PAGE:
Home smoked tuna. Get over yourself man!

Smoked tuna (1 of 9)

Sorry about the headline. But there is a bit of a back story. About seven months ago, following on from some home smoking success, I decided to try smoking some tuna. I got my brine ingredients together and also got my hands on some delicious tuna steaks. The photo above is testament to this. “So, what’s the problem?”, I hear you muse.

The ingredients

  • 4 nice tuna steaks
  • 1 tablespoon of Muscavado sugar
  • 2 teaspoons of rock salt
  • 1 teaspoon of peppercorns
  • 2 bay leaves
  • 1 tablespoon of soy sauce
  • 1 teaspoon of Lea and Perrins sauce
  • 500 ml of water

I went about preparing a brine.

Perfect brine with tuna brining, as it does.

Perfect brine with tuna brining, as it does.

Everything except the tuna went into the brine. In fact, when it was made, the tuna went in too. The camera never lies. The brine was pretty perfect. I left the tuna in there for six hours. After which, I placed the tuna, on a rack, in the oven with fan but no heat for 45 minutes. This dried it nicely and left it with a perfect pedicle (dry yet slightly sticky coating). I prepared the smoker, adding a nice layer of wood dust to hot smoke the tuna.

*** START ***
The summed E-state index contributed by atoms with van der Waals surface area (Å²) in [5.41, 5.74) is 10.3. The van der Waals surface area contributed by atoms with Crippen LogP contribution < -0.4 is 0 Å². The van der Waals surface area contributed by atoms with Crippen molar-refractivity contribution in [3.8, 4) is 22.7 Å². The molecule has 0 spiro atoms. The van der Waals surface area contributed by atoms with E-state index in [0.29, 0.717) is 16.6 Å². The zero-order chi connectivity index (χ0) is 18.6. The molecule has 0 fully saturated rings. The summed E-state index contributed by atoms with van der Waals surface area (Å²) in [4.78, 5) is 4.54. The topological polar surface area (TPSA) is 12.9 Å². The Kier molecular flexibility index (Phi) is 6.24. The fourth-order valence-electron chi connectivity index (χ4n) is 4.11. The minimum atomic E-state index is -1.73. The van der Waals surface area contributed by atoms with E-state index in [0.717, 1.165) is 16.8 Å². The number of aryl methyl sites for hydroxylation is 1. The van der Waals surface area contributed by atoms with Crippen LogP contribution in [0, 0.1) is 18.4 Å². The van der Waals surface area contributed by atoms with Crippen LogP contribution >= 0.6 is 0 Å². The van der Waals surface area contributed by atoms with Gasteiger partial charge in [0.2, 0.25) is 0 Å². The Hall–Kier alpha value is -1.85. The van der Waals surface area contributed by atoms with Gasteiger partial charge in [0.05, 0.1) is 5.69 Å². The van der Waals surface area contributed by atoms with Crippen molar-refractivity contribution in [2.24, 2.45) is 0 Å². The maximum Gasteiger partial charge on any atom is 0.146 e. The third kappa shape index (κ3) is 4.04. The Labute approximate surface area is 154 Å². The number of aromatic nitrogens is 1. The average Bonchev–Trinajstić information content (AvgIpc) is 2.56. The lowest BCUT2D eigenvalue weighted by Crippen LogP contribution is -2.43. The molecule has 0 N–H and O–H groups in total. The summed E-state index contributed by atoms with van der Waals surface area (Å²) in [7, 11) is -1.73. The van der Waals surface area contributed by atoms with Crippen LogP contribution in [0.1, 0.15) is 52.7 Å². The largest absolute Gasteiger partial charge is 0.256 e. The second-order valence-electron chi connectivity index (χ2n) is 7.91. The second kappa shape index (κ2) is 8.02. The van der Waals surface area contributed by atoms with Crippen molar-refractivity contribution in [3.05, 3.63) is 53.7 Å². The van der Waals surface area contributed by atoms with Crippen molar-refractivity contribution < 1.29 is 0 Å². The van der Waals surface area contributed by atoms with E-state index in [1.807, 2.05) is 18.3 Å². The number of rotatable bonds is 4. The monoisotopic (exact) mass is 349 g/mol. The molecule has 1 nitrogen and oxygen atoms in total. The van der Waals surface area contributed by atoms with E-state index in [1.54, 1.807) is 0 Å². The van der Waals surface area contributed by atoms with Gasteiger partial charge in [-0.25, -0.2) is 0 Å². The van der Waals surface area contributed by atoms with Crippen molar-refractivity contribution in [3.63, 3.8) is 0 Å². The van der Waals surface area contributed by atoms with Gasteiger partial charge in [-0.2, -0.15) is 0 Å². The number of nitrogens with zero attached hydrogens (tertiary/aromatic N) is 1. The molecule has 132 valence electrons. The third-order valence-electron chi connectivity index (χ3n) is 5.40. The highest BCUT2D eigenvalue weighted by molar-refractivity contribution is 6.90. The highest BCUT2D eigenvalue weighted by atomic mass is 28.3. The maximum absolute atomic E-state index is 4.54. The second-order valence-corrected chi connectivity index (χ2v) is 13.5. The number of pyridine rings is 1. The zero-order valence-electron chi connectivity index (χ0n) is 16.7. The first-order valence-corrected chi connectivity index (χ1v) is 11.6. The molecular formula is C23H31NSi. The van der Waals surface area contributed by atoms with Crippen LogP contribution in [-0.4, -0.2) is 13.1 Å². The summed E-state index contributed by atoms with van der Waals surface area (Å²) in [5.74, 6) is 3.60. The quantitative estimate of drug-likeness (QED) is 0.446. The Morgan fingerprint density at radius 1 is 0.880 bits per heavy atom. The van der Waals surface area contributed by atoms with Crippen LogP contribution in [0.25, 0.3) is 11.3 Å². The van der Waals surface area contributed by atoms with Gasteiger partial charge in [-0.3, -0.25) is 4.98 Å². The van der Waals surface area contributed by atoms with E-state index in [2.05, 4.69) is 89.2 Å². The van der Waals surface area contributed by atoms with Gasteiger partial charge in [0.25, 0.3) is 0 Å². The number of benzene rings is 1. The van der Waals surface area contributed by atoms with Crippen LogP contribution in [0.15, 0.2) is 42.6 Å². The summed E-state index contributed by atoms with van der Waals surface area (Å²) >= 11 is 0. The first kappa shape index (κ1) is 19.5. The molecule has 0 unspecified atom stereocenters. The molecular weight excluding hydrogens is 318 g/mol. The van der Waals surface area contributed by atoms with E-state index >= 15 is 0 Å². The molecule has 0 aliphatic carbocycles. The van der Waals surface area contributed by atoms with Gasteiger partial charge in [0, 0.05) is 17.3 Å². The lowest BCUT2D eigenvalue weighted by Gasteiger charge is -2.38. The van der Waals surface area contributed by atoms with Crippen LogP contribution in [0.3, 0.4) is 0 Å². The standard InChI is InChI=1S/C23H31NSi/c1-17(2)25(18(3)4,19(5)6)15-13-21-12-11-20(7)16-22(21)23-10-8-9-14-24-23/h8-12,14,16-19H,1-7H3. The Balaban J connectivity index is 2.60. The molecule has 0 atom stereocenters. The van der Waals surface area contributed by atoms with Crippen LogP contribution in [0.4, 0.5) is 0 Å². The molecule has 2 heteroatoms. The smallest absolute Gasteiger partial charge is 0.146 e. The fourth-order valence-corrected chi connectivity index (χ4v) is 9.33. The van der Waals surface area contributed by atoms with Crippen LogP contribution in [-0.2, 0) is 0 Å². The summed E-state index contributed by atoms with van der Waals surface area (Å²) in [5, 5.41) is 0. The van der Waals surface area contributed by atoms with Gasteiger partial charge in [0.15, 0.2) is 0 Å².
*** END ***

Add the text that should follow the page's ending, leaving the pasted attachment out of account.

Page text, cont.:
Not a lot of dust needed to smoke this lovely tuna.

Not a lot of dust needed to smoke this lovely tuna.

I added in the tuna and was ready to smoke it.

Lovely brined tuna ready to smoke. Everything is going so well...

Lovely brined tuna ready to smoke. Everything is going so well…

I hot smoked the tuna for 15 minutes.

Wonderful smoked tuna. The aromas were fantastic.

Wonderful smoked tuna. The aromas were fantastic.

Then I served it with some saffron rice and fresh green beans. It was delicious.

Smoked tuna (9 of 9)So, you ask; “What was the problem?”  For reasons best known to myself, I had decided that the cooked tuna didn’t look up to scratch. “It’s falling apart a bit.” I muttered to myself. “I should really have cooked it a little less. Though, it was beautiful.” I filed the photos away and looked at them every few weeks, repeatedly deciding that the final shot was not good enough to post. Eventually, last evening, I asked the wife for her opinion.

She told me that the picture was pretty well perfect. In fact, she told me; “Get over yourself. It’s lovely.” I hope you agree.